Next time you’re passing through Chinatown, take a look at some of the business signs on buildings and you’ll notice that most have a phone number posted, many with two or even three.
Not that unusual in New York, and I never gave it a second thought until a few years ago, when I was working on a film shooting in Chinatown. Art needed to make a number of changes to businesses on the street, including covering some signs (ha, with more “authentic”-looking Chinatown signs), and we approached the establishments in question.
Everyone on the block was very cooperative with just about every request – except, for covering the signs. We could pay to shut down businesses, put fake merchandise in the windows, paint walls, hang neon lights – but ask to cover a sign and the business owners would absolutely flip out.
To film in Chinatown and do it right, you have to hire a local of Chinese descent to help out. It’s both a lingual and cultural thing, and on this particular job, we had a really nice young guy working with us who could accomplish in minutes what would take me an entire week.
I love working with Chinatown locations liaisons because you get to hear about the side of Chinatown that’s off-limits to tourists and “gweilo” like myself: underground clubs, drug dens, gang wars, etc.
I was once told a great story about a grocer/drug dealer who received a big shipment of coke hidden in packages of flour. Somehow, one of the packages, worth hundreds of thousands of dollars, accidentally made it to the shelves and was sold. Everyone was freaking out about losing such a valuable shipment – until an elderly woman showed up at the store with the package, furious at having been sold flour that had “gone bad.” Chinatown’s a small place, and before long, everyone had heard the story (I was also told this former “grocer” now owns a very popular Chinese restaurant there’s a good chance you’ve eaten at).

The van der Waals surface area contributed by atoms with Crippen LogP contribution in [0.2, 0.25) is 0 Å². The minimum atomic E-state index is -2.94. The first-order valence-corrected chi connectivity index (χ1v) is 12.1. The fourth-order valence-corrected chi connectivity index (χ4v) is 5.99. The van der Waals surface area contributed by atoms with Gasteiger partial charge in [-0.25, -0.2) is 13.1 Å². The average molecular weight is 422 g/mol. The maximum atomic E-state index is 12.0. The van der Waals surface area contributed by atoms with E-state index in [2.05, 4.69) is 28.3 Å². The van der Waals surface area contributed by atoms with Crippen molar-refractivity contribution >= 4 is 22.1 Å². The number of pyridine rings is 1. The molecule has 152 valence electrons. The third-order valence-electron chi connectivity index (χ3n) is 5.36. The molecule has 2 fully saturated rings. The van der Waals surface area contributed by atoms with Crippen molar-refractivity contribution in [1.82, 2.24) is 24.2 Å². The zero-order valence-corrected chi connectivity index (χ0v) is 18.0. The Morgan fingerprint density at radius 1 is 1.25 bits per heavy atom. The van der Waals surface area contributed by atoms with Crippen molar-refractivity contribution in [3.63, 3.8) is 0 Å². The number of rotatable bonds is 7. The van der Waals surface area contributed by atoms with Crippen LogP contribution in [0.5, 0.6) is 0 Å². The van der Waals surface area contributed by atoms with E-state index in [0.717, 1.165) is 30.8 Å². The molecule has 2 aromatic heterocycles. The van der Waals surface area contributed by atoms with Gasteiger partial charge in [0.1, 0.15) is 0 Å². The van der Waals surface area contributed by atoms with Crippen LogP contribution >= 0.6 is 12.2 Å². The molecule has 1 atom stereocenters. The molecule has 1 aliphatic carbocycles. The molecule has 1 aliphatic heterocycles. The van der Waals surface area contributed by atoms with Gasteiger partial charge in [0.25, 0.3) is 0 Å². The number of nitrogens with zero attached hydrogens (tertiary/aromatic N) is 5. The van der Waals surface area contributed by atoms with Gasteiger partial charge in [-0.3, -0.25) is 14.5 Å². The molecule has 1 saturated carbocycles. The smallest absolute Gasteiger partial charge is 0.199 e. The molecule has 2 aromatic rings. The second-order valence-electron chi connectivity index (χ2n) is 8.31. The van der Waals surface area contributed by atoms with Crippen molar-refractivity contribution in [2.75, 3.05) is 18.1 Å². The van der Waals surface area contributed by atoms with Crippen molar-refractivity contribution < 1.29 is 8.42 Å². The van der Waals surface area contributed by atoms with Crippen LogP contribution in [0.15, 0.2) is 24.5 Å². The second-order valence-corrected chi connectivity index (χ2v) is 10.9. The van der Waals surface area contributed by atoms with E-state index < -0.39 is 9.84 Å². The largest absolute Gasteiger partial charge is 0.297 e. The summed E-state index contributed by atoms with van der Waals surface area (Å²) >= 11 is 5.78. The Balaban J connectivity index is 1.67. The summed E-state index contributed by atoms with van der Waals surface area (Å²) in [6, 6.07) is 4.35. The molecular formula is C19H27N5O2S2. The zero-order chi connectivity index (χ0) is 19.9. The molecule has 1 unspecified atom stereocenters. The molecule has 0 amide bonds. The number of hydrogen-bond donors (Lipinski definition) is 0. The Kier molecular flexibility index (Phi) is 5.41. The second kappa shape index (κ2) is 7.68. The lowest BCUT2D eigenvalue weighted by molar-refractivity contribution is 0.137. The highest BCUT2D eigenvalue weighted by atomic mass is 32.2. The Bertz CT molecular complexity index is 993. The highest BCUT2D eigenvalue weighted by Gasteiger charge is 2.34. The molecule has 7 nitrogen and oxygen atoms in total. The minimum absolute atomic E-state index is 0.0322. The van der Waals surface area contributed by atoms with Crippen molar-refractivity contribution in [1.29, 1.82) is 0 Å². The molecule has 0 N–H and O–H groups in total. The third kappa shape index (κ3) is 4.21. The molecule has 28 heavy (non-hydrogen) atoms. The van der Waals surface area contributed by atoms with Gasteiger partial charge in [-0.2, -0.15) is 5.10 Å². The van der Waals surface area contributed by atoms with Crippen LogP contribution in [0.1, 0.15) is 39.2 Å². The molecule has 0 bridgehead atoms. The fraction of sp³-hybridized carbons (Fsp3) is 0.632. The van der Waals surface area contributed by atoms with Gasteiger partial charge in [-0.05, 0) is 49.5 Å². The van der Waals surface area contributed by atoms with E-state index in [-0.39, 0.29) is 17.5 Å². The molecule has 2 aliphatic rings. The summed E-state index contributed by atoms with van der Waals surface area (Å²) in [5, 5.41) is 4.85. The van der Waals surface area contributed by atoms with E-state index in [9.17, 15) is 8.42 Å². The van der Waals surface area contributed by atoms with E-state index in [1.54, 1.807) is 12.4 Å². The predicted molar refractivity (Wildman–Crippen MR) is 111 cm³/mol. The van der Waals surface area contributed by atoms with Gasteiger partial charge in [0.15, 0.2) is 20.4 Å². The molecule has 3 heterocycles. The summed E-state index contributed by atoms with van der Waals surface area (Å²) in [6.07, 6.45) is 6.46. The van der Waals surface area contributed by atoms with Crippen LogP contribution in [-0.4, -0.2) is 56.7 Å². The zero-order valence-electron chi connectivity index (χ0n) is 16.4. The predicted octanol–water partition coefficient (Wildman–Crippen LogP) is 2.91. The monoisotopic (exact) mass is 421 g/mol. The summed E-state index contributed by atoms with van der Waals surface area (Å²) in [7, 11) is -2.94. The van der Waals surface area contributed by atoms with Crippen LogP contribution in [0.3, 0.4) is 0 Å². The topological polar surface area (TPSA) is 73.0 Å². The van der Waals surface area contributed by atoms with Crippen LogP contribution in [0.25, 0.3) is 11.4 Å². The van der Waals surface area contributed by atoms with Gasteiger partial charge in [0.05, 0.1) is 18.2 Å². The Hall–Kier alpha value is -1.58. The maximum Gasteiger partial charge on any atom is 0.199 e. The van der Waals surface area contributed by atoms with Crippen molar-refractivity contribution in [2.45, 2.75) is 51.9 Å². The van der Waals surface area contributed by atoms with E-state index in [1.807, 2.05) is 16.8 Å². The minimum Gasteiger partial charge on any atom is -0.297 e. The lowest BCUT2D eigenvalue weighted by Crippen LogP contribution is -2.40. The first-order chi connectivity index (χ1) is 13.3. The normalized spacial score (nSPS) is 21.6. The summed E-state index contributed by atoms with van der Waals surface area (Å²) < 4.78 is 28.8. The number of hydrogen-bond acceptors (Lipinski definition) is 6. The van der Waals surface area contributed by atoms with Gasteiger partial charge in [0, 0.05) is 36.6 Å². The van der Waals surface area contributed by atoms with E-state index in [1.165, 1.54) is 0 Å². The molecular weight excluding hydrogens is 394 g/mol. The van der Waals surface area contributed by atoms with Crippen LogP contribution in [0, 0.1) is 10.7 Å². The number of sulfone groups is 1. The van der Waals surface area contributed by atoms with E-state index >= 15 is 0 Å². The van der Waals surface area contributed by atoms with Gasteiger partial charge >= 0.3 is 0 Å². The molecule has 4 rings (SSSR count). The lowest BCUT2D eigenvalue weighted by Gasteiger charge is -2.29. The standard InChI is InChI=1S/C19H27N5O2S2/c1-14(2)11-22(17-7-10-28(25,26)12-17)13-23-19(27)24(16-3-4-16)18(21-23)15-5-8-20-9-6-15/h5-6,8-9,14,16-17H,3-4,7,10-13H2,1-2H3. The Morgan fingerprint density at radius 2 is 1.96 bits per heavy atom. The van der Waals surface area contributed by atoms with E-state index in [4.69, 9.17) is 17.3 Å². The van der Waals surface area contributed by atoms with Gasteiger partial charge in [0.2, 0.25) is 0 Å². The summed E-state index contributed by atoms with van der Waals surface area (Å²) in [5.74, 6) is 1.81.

I asked our liaison about the signs, and he explained that the real problem was in covering up the phone numbers. As it turns out, most of these places run illegal mahjong games in back rooms, upstairs apartments, and underground spaces. To get a seat, you simply call the number on the sign and see if there’s room for you in the game. These seats must be worth some cash, as the owners were adamant the numbers not be covered.
Mahjong gambling in Chinatown is big. I just came across a fantastic blog called Five Spice Alley, an amusing and frank look at Chinatown written by a young fourth-generation Chinese American named Katie, and in a recent post, she writes about how not one but TWO mahjong rings operate out of her building:
Every night I hear the gamblers slamming their tiles down on the table. More than once I’ve heard a loser argue hopelessly with the proprietor, sounding as if on the verge of tears or an all out mental breakdown. It’s not pretty. Then there are the nights when I or my roommate or both of us go out on the balcony at 1 am and yell down to them to, “Shut the hell up or I’ll call the police!”
There’s a million more stories, but I’ll save them for another day. Suffice it to say, spend enough time as a gweilo in Chinatown and you’ll realize what you think you know about the neighborhood amounts to about 2% of what’s actually going on.
Or, as Walsh brilliantly and succinctly tells his partner Gittes, “Forget it, Jake. It’s Chinatown.”
PS – Seriously, check out Katie’s Five Spice Alley blog. She stopped writing in May, but I’ve got my fingers crossed she’ll pick it up again soon!
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